The key to the battle for flooding control in 2011 on the mainstem Mississippi is now the Morganza Spillway! From Wikipedia:
The Morganza Spillway was first opened in 1973, not to control flooding, but to relieve pressure on the Old River Control Structure.
The Morganza Spillway is a floodway located in Louisiana along the western bank of the Mississippi River at river mile 280 upriver of Morganza, built and operated by the US Army Corps of Engineers. The spillway is intended for use in connection with the Old River Control Structure during major flooding to divert water from the Mississippi River into the Atchafalaya River and Atchafalaya Basin by flooding portions of the Morganza and Atchafalaya Basin floodways and, in extreme events, flooding areas beyond those boundaries. The diverted water would then enter the Gulf of Mexico at Morgan City instead of New Orleans. This has the effect of lowering water level in the Mississippi downstream of the spillway, and helps to relieve stress on levees and other flood control structures both upstream and down.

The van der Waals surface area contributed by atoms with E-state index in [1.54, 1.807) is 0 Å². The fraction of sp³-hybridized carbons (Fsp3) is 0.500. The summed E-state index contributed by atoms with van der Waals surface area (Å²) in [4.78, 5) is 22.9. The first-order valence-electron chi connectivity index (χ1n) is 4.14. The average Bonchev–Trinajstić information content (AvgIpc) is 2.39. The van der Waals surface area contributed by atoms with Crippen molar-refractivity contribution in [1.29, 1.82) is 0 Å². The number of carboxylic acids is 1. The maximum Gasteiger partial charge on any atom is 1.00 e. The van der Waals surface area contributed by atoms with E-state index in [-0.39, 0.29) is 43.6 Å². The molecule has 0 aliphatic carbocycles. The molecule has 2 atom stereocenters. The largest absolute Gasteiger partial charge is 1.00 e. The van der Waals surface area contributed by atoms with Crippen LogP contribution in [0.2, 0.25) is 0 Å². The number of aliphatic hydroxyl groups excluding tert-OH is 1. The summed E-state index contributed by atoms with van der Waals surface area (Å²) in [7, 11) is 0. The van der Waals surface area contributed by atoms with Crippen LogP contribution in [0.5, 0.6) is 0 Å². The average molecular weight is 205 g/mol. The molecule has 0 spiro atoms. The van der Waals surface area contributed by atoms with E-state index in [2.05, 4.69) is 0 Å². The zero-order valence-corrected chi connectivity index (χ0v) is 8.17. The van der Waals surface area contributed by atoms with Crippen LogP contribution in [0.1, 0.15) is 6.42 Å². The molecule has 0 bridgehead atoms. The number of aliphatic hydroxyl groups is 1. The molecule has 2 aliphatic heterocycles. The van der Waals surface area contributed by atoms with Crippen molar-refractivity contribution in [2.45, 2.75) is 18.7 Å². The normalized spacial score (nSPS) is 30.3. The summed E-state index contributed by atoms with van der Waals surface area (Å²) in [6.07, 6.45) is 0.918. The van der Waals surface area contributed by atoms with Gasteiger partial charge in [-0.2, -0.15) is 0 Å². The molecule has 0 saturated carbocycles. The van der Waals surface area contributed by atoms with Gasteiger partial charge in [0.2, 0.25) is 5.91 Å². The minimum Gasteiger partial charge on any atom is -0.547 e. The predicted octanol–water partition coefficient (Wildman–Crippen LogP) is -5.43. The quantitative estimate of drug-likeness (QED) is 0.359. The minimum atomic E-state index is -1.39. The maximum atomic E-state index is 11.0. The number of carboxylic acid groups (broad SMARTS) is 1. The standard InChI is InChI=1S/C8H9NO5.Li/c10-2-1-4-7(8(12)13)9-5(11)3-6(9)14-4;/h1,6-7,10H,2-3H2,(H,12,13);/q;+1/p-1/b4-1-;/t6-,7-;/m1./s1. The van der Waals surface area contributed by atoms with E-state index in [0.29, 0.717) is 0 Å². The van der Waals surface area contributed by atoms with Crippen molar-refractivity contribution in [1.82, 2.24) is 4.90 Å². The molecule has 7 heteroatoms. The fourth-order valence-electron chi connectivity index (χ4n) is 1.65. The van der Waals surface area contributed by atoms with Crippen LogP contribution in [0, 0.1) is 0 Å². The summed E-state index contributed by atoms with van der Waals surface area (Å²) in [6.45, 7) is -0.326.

The spillway has been opened only once, in 1973, to relieve stress on the Old River Control Structure nearby upriver. Another opening of the spillway is being considered (as of 12 May 2011) to divert water to the Atchafalaya Basin during the 2011 Mississippi River floods, reducing water levels and water flow below the spillway. Jeff Masters of the Weather Underground noted that failure of the Old River Structure “would be a serious blow to the U.S. economy, and the great Mississippi flood of 2011 will give [this structure] its most severe test ever.” Any failure of the Morganza Spillway would have similar consequences.
- 1 Design and construction
- 2 Operation during floods
- 3 Consequences of failure
- 4 See also
- 5 References
- 6 External Links